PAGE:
Newtown 1 The New Saints of Oswestry Town & Llansantffraid (27/10/2018)
A quirky ground, hilly views, and a dodgy sat-nav thinking I’d prefer a scenic route brought me to Newtown in the middle of Wales, a place that felt so far off the beaten track when approaching it that you wondered if they’d have electricity, let alone a phone signal, yet possessing a main street congested enough to necessitate starting the construction of a bypass around the town.
No suggestion of congestion just a couple of hundred metres from that crowded road at Latham Park, the leafy home of Newtown AFC since 1951. Photos in the club bar, and a small fuzzy one in the programme, show the ground in its early days. The large crowds have long gone, but there are still some remnants of the ground from those times.
One small stand is still there, albeit altered and extended to be all-seated, and one corner features grass banking. Many grounds in England had grass slopes, but whereas all have fallen victim to “heath & safety” red tape and cordoned off in England, on the Welsh side all seems fine. What’s more this “terracing” even featured crush barriers, and some benches as the back. One such barrier didn’t quite match the slope, meaning one end of it was so low as to of only be of use to small children.
A young female steward with colourful hair smiled in my direction as she saw me wandering about the slopes, taking pictures. Either I still have “it” despite my ever-advancing middle age, or she saw me as an easily pleased harmless nutter. Sadly I think I know which. Despite the good view, few watched from this corner, although the slope behind the goal was quite popular.
Despite allowing this grass banking terracing, the move at the top of the Welsh pyramid is definitely towards seating accommodation, with Latham park offering nearly 1400 seats spread across five separate stands. Sadly, even with this being a Welsh Premier League fixture, that number is far more than were needed, with the entire 302 crowd possibly being able to fit into the seats of that converted old original stand.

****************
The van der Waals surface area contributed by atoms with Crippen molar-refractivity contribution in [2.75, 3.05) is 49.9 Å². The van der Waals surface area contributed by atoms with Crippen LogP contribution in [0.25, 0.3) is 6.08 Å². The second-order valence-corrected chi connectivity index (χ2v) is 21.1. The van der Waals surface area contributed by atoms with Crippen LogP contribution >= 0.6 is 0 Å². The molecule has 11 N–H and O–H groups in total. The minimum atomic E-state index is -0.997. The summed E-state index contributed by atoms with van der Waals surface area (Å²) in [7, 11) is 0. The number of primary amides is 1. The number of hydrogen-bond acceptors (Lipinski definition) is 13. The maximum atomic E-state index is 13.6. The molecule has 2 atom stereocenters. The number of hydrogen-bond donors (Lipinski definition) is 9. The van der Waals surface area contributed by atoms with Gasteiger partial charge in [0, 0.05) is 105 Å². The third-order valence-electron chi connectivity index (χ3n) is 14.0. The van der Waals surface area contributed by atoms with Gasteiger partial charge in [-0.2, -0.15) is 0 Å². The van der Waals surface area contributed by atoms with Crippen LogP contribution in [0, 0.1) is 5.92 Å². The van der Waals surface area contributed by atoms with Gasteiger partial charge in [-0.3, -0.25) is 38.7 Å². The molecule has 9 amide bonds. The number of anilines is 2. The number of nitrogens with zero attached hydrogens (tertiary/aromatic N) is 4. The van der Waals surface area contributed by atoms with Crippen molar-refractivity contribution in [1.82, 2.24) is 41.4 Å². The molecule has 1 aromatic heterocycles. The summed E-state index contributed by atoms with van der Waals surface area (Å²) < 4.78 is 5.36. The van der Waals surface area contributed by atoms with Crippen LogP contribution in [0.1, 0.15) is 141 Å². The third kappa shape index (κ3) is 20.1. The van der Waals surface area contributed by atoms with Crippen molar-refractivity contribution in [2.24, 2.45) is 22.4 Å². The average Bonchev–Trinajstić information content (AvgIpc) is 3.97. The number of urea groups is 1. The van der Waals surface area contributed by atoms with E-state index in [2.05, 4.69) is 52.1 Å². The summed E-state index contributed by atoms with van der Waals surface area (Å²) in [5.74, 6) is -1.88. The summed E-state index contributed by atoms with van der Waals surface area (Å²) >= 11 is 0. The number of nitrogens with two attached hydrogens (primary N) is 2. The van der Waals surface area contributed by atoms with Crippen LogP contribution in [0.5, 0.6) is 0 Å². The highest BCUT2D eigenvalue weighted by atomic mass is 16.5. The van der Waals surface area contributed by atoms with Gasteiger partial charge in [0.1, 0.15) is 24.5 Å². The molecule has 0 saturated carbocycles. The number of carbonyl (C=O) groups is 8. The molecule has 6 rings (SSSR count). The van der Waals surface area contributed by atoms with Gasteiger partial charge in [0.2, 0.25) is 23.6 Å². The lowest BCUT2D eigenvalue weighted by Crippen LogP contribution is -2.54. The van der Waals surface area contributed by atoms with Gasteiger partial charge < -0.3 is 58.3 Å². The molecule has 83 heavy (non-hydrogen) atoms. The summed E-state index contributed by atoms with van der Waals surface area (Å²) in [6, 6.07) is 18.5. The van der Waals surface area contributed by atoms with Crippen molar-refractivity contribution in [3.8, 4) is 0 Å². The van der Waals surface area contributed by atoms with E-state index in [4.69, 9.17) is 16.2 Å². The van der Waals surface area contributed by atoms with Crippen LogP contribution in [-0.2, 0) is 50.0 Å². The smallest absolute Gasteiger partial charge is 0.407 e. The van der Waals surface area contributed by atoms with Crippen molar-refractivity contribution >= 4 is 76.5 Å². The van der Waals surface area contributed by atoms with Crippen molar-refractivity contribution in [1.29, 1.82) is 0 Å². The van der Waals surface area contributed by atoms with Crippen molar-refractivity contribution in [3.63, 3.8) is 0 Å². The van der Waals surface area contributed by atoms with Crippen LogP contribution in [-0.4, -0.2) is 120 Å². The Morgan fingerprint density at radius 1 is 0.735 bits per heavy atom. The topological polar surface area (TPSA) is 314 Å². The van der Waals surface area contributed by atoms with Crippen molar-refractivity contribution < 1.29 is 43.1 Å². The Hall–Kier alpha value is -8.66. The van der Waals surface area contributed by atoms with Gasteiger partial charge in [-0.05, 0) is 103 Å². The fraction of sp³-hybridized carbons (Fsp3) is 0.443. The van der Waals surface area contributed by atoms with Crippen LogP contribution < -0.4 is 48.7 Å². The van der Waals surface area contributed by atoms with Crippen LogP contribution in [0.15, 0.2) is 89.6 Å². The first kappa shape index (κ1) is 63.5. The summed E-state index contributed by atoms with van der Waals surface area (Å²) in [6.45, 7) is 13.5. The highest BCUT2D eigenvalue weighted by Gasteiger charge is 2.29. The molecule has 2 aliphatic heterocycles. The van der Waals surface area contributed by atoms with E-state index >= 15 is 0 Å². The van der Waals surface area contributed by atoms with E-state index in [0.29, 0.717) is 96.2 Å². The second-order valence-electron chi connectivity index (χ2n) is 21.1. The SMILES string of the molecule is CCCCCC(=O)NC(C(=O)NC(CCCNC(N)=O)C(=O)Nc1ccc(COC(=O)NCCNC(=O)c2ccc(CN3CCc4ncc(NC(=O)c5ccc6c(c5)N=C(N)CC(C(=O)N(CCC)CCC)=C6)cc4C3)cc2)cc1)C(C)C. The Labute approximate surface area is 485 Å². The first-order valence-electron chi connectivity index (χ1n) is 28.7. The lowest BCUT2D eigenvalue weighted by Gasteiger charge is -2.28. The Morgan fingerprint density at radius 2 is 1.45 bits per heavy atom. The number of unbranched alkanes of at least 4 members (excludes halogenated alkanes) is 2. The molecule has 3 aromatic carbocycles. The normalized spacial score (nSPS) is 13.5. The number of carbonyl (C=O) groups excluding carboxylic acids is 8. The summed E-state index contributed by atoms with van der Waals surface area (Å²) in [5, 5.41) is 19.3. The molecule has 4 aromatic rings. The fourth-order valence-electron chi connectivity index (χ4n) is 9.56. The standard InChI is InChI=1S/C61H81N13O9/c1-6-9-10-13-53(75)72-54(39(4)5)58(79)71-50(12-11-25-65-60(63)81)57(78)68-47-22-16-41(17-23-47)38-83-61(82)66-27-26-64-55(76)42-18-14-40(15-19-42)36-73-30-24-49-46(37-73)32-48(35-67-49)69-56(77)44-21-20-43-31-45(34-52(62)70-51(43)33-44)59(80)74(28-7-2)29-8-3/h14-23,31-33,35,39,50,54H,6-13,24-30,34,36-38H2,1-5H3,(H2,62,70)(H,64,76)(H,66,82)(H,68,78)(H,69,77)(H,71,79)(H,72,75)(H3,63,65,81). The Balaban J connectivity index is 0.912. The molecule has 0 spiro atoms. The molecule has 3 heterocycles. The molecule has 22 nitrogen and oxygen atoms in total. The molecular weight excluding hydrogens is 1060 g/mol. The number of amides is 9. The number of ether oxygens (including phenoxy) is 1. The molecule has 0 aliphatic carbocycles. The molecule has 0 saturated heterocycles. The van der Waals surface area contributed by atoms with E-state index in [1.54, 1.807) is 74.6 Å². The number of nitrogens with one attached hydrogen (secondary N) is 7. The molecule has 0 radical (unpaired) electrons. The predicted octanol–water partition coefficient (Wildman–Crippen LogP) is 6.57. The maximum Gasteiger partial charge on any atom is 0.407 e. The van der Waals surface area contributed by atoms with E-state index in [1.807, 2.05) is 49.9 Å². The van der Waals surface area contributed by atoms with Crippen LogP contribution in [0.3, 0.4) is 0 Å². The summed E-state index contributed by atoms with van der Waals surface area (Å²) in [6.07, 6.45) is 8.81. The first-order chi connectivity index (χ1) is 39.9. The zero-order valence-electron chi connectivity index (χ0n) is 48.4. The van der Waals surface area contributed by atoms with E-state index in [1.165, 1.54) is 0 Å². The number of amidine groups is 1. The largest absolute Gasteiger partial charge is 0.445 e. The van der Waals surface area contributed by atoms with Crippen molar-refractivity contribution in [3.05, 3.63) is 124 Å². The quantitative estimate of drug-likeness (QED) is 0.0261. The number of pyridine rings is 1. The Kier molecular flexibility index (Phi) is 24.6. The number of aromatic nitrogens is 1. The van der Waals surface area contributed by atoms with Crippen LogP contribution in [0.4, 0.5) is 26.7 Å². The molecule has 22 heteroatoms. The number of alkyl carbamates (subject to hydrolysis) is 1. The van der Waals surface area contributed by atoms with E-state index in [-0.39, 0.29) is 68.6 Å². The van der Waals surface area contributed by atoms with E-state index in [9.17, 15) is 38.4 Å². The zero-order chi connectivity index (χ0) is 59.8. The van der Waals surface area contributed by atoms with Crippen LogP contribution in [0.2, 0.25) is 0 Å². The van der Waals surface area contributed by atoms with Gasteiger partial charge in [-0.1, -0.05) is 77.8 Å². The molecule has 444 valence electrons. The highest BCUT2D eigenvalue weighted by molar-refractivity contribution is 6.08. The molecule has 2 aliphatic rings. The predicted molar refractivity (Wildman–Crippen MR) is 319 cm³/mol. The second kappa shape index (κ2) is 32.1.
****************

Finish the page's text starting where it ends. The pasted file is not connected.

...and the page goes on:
What those that did turn up saw, apart from some nice scenery, was a game in which the host started brightly and took the lead early on from a fine individual goal. Newtown’s Ethan Jones picked up the ball on the edge of the area, cut inside, then cut back outside again, making room for a shot, before hitting a low shot across the keeper to make it 1-0.
They should have been further ahead before the break, spurning another good chance or two. The best was probably when a half clearance fell to a Newtown player in the middle of the box. He swung a leg at it, but pulled it wide of the post, when a foot or so the other way would certainly have been 2-0. Had they managed that, they might have gone on to win.
The New Saints (or The New Saints of Oswestry Town and Llansantffraid, to give them their full name, not quite managing to take the mantle of the longest name in British football from Llanfairpwllgwyngyllgogerychwyrndrobwllllantysiliogogogoch FC) is the current name for the club once called Total Network Solutions. To much amusement at the time, village side Llansantffraid were sponsored by the software company, and despite that sponsorship money no longer being there, the club has hardly faltered.
The New Saints have won the last seven league title in a row, and 11 of the last 14. Given that their success has largely been bankrolled rather than “earned” through regular income – last season’s average crowd of 307 was no better than average for the league – they perhaps aren’t the most popular club. While they may not be popular off the pitch, nor looked anything special at all on it in the first half, their full time status in a part time world did start to show in the second half.
A half time team talk which was probably a slightly stronger-worded version of “come, come, lads, I think we can play a little better than that” stirred the TNS players into a half of nearly one-way traffic towards the Newtown goal. They still didn’t look like champions, but they did at least start to look dangerous, to the encouragement of the knot of away fans in green and white.
In contrast, the home fans got slowly more annoyed, mainly with the referee, and his fondness for giving free kicks around the Newtown penalty area. “Is that your wife’s deodourant?” shouted one, as the ref got out his magic spray yet again, to mark out another set of white lines.
Bored with giving free kicks around the box, he decided to give one inside with 15 minutes left, which unsurprisingly didn’t please the home fans either. Greg Draper, who was fouled/dived (depending on your viewpoint) stepped up to fire an unstoppable spot-kick into the top corner, to level the scores.
At that point TNS looked the most likely to get a winner, but actually it finished more even. Newtown did have a penalty shout of their own, but neither side really had a clear chance to get that winner. Newtown’s best hope was probably right at the death. TNS had a player sent off for a second yellow well into injury time. The ball was launched into the TNS box in the hope of something against a short-handed defence, but it wasn’t to be. A game played in the first real chill of winter ended up a bit of a disappointment for both sides. Still…nice scenery.